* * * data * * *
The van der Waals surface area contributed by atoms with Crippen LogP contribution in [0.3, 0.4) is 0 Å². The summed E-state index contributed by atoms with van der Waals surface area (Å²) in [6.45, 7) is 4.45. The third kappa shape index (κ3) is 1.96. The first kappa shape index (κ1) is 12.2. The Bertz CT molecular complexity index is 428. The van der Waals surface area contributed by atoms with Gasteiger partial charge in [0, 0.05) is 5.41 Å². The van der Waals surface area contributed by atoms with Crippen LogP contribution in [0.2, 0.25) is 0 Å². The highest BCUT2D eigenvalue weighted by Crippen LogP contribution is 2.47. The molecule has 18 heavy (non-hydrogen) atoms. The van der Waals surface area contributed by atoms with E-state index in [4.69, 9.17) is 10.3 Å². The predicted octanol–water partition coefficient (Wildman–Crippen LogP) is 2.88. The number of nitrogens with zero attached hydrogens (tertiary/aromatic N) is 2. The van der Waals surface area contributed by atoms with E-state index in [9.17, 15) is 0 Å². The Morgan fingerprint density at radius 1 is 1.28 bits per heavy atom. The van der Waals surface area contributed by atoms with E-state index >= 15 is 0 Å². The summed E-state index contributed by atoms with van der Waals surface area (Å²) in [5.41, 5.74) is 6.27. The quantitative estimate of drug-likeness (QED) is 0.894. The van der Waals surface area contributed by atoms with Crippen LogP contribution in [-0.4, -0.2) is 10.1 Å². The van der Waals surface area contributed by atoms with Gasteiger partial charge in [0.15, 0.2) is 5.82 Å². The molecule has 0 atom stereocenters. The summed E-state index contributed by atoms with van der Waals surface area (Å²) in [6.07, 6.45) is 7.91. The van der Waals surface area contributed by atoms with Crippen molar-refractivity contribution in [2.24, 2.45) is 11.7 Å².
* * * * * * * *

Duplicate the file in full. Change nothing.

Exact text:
The van der Waals surface area contributed by atoms with Crippen LogP contribution in [0.3, 0.4) is 0 Å². The summed E-state index contributed by atoms with van der Waals surface area (Å²) in [6.45, 7) is 4.45. The third kappa shape index (κ3) is 1.96. The first kappa shape index (κ1) is 12.2. The Bertz CT molecular complexity index is 428. The van der Waals surface area contributed by atoms with Gasteiger partial charge in [0, 0.05) is 5.41 Å². The van der Waals surface area contributed by atoms with Crippen LogP contribution in [0.2, 0.25) is 0 Å². The highest BCUT2D eigenvalue weighted by Crippen LogP contribution is 2.47. The molecule has 18 heavy (non-hydrogen) atoms. The van der Waals surface area contributed by atoms with E-state index in [4.69, 9.17) is 10.3 Å². The predicted octanol–water partition coefficient (Wildman–Crippen LogP) is 2.88. The number of nitrogens with zero attached hydrogens (tertiary/aromatic N) is 2. The van der Waals surface area contributed by atoms with E-state index in [9.17, 15) is 0 Å². The Morgan fingerprint density at radius 1 is 1.28 bits per heavy atom. The van der Waals surface area contributed by atoms with E-state index >= 15 is 0 Å². The summed E-state index contributed by atoms with van der Waals surface area (Å²) in [5.41, 5.74) is 6.27. The quantitative estimate of drug-likeness (QED) is 0.894. The van der Waals surface area contributed by atoms with Crippen LogP contribution in [-0.4, -0.2) is 10.1 Å². The van der Waals surface area contributed by atoms with Gasteiger partial charge in [0.15, 0.2) is 5.82 Å². The molecule has 0 atom stereocenters. The summed E-state index contributed by atoms with van der Waals surface area (Å²) in [6.07, 6.45) is 7.91. The van der Waals surface area contributed by atoms with Crippen molar-refractivity contribution in [2.24, 2.45) is 11.7 Å².